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Work and Energy (snowmobile up- vs. downhill)

  1. Apr 22, 2012 #1
    Taken from An introduction to mechanics - Kleppner, Kolenkow.
    Problem 4.17

    1. The problem statement, all variables and given/known data
    A snowmobile climbs a hill at 15 mi/hr. The hill has a grade of 1 ft rise for every 40 ft. The resistive force due to the snow is 5 percent of the vehicle's weight. How fast will the snowmobile move downhill, assuming its engine delivers the same power?


    2. Relevant equations
    frictional force f=μFn

    P=dW/dt = F dx/dt = Fv

    3. The attempt at a solution

    angle of hill , tan θ = 1/40 , θ ≈ 0.025
    Uphill forces : frictional force f = 0.05mg cos(θ)
    and also mg sin(θ)

    P = mg(0.05cos(θ) + sin(θ))v

    Downhill forces : same frictional force, but now subtract for the gravitational pull in other direction. P is the same so,
    vdown = P/F = \frac{mg(0.05cos(θ) + sin(θ))v}{mg(0.05cos(θ) - sin(θ)} ≈ 31 mi/hr

    Answer says 45 mi/h in the book. So what have I missed, .. thanks for any suggestions.
     
    Last edited: Apr 22, 2012
  2. jcsd
  3. Apr 22, 2012 #2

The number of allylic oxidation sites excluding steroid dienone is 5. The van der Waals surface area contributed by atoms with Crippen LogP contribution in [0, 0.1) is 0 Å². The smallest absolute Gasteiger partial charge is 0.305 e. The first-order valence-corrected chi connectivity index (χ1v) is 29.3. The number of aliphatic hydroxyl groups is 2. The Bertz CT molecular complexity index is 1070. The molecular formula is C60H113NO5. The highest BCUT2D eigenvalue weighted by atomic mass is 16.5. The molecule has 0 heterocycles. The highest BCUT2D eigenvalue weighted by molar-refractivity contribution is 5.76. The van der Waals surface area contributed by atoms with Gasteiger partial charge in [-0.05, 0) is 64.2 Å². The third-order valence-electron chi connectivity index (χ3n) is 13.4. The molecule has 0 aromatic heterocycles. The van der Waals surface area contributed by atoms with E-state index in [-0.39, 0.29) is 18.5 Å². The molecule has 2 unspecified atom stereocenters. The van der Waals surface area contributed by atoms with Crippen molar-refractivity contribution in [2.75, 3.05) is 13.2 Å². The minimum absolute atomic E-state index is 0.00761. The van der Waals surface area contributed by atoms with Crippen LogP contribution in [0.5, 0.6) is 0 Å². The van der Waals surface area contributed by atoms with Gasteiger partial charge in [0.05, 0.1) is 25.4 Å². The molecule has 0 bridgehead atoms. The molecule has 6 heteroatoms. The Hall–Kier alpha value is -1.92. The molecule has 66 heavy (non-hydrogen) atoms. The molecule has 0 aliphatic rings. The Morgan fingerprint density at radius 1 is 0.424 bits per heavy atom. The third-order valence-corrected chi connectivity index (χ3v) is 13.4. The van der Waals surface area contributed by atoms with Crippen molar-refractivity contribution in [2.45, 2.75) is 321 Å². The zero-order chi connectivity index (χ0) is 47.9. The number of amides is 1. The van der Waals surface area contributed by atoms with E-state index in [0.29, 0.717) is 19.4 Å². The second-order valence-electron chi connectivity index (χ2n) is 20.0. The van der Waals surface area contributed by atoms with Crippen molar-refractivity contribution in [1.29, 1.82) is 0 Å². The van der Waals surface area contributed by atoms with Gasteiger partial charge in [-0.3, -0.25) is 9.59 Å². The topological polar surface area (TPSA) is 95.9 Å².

First thing, answer in book is correct.

    "hill forces : frictional force f = 0.05mg cos(θ)"

    above is not correct.

    Hint: Determine the power consumed going up the hill in terms of weight. You have the speed, you have the rate of ascent, and you have the power consumed due to friction if you correct the above expression.

    The only impediment going down hill is the friction. You have 'extra' power assisting you because of the rate of change of potential energy which can be expressed in terms of velocity and the 1 ft drop for every 40 ft of travel down the hill.
     
  4. Apr 23, 2012 #3
    Oh ok, thanks for your reply.
    An example of how I misinterpreted the given information. Thought the 5 percent of its weight was somehow 5 percent of its weight against the normal to the hill.
     
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